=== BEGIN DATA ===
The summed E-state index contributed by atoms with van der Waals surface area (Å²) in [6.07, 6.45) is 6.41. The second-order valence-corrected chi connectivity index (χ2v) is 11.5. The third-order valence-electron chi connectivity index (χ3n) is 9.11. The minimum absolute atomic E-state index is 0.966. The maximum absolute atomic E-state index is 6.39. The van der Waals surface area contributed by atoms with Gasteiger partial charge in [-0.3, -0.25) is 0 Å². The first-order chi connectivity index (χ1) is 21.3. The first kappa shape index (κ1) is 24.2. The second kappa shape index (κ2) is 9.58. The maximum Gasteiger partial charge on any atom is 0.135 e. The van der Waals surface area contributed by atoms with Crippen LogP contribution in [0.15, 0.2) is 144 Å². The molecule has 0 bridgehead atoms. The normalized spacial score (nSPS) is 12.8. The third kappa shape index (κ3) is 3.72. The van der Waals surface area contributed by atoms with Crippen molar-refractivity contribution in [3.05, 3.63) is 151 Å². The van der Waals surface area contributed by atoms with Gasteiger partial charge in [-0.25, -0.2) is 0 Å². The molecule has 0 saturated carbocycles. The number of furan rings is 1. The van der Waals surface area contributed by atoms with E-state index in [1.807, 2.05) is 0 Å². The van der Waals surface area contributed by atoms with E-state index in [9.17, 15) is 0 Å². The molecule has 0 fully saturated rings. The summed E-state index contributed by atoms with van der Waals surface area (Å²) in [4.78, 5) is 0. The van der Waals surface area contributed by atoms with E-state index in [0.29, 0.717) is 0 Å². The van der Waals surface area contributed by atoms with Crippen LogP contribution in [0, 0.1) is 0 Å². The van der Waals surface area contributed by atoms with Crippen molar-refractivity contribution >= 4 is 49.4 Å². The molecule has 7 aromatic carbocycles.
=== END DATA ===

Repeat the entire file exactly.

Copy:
The summed E-state index contributed by atoms with van der Waals surface area (Å²) in [6.07, 6.45) is 6.41. The second-order valence-corrected chi connectivity index (χ2v) is 11.5. The third-order valence-electron chi connectivity index (χ3n) is 9.11. The minimum absolute atomic E-state index is 0.966. The maximum absolute atomic E-state index is 6.39. The van der Waals surface area contributed by atoms with Gasteiger partial charge in [-0.3, -0.25) is 0 Å². The first-order chi connectivity index (χ1) is 21.3. The first kappa shape index (κ1) is 24.2. The second kappa shape index (κ2) is 9.58. The maximum Gasteiger partial charge on any atom is 0.135 e. The van der Waals surface area contributed by atoms with Crippen LogP contribution in [0.15, 0.2) is 144 Å². The molecule has 0 bridgehead atoms. The normalized spacial score (nSPS) is 12.8. The third kappa shape index (κ3) is 3.72. The van der Waals surface area contributed by atoms with Crippen molar-refractivity contribution in [3.05, 3.63) is 151 Å². The van der Waals surface area contributed by atoms with Gasteiger partial charge in [-0.25, -0.2) is 0 Å². The molecule has 0 saturated carbocycles. The number of furan rings is 1. The van der Waals surface area contributed by atoms with E-state index in [1.807, 2.05) is 0 Å². The van der Waals surface area contributed by atoms with E-state index in [9.17, 15) is 0 Å². The molecule has 0 fully saturated rings. The summed E-state index contributed by atoms with van der Waals surface area (Å²) in [4.78, 5) is 0. The van der Waals surface area contributed by atoms with E-state index in [0.29, 0.717) is 0 Å². The van der Waals surface area contributed by atoms with Crippen LogP contribution in [0, 0.1) is 0 Å². The van der Waals surface area contributed by atoms with Crippen molar-refractivity contribution >= 4 is 49.4 Å². The molecule has 7 aromatic carbocycles.